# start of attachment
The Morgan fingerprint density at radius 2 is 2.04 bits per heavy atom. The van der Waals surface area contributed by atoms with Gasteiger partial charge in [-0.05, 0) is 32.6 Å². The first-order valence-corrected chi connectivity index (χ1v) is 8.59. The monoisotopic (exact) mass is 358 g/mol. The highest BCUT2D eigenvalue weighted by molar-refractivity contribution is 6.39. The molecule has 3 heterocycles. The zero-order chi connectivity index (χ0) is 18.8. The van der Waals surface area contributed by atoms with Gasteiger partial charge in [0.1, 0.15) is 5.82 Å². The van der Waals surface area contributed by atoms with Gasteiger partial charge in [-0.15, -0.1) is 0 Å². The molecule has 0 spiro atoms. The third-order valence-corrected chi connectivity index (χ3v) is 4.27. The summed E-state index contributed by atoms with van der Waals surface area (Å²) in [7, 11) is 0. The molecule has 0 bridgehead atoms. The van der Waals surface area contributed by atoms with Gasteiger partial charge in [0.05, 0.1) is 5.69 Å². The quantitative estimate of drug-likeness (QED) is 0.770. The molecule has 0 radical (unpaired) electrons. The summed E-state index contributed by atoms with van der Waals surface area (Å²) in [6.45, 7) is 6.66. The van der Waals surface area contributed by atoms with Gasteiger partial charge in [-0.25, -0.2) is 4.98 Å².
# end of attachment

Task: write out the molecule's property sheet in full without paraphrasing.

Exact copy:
The Morgan fingerprint density at radius 2 is 2.04 bits per heavy atom. The van der Waals surface area contributed by atoms with Gasteiger partial charge in [-0.05, 0) is 32.6 Å². The first-order valence-corrected chi connectivity index (χ1v) is 8.59. The monoisotopic (exact) mass is 358 g/mol. The highest BCUT2D eigenvalue weighted by molar-refractivity contribution is 6.39. The molecule has 3 heterocycles. The zero-order chi connectivity index (χ0) is 18.8. The van der Waals surface area contributed by atoms with Gasteiger partial charge in [0.1, 0.15) is 5.82 Å². The van der Waals surface area contributed by atoms with Gasteiger partial charge in [-0.15, -0.1) is 0 Å². The molecule has 0 spiro atoms. The third-order valence-corrected chi connectivity index (χ3v) is 4.27. The summed E-state index contributed by atoms with van der Waals surface area (Å²) in [7, 11) is 0. The molecule has 0 bridgehead atoms. The van der Waals surface area contributed by atoms with Gasteiger partial charge in [0.05, 0.1) is 5.69 Å². The quantitative estimate of drug-likeness (QED) is 0.770. The molecule has 0 radical (unpaired) electrons. The summed E-state index contributed by atoms with van der Waals surface area (Å²) in [6.45, 7) is 6.66. The van der Waals surface area contributed by atoms with Gasteiger partial charge in [-0.25, -0.2) is 4.98 Å².